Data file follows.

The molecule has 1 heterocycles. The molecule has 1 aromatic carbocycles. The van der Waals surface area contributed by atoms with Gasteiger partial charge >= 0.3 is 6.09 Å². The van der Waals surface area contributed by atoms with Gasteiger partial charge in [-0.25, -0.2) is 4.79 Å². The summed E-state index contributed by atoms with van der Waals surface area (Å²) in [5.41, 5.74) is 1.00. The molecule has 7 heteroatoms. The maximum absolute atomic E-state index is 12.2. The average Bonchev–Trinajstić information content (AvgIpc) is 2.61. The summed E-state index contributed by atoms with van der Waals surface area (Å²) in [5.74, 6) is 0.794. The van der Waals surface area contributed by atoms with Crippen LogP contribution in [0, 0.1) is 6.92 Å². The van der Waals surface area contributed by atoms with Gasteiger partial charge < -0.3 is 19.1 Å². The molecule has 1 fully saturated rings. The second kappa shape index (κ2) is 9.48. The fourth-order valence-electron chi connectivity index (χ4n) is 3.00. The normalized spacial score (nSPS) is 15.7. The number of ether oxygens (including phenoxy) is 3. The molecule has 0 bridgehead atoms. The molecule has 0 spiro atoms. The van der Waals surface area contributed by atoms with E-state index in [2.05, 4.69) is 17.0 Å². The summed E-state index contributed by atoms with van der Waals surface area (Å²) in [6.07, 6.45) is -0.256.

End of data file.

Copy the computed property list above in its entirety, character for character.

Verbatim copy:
The molecule has 1 heterocycles. The molecule has 1 aromatic carbocycles. The van der Waals surface area contributed by atoms with Gasteiger partial charge >= 0.3 is 6.09 Å². The van der Waals surface area contributed by atoms with Gasteiger partial charge in [-0.25, -0.2) is 4.79 Å². The summed E-state index contributed by atoms with van der Waals surface area (Å²) in [5.41, 5.74) is 1.00. The molecule has 7 heteroatoms. The maximum absolute atomic E-state index is 12.2. The average Bonchev–Trinajstić information content (AvgIpc) is 2.61. The summed E-state index contributed by atoms with van der Waals surface area (Å²) in [5.74, 6) is 0.794. The van der Waals surface area contributed by atoms with Crippen LogP contribution in [0, 0.1) is 6.92 Å². The van der Waals surface area contributed by atoms with Gasteiger partial charge < -0.3 is 19.1 Å². The molecule has 1 fully saturated rings. The second kappa shape index (κ2) is 9.48. The fourth-order valence-electron chi connectivity index (χ4n) is 3.00. The normalized spacial score (nSPS) is 15.7. The number of ether oxygens (including phenoxy) is 3. The molecule has 0 bridgehead atoms. The molecule has 0 spiro atoms. The van der Waals surface area contributed by atoms with E-state index in [2.05, 4.69) is 17.0 Å². The summed E-state index contributed by atoms with van der Waals surface area (Å²) in [6.07, 6.45) is -0.256.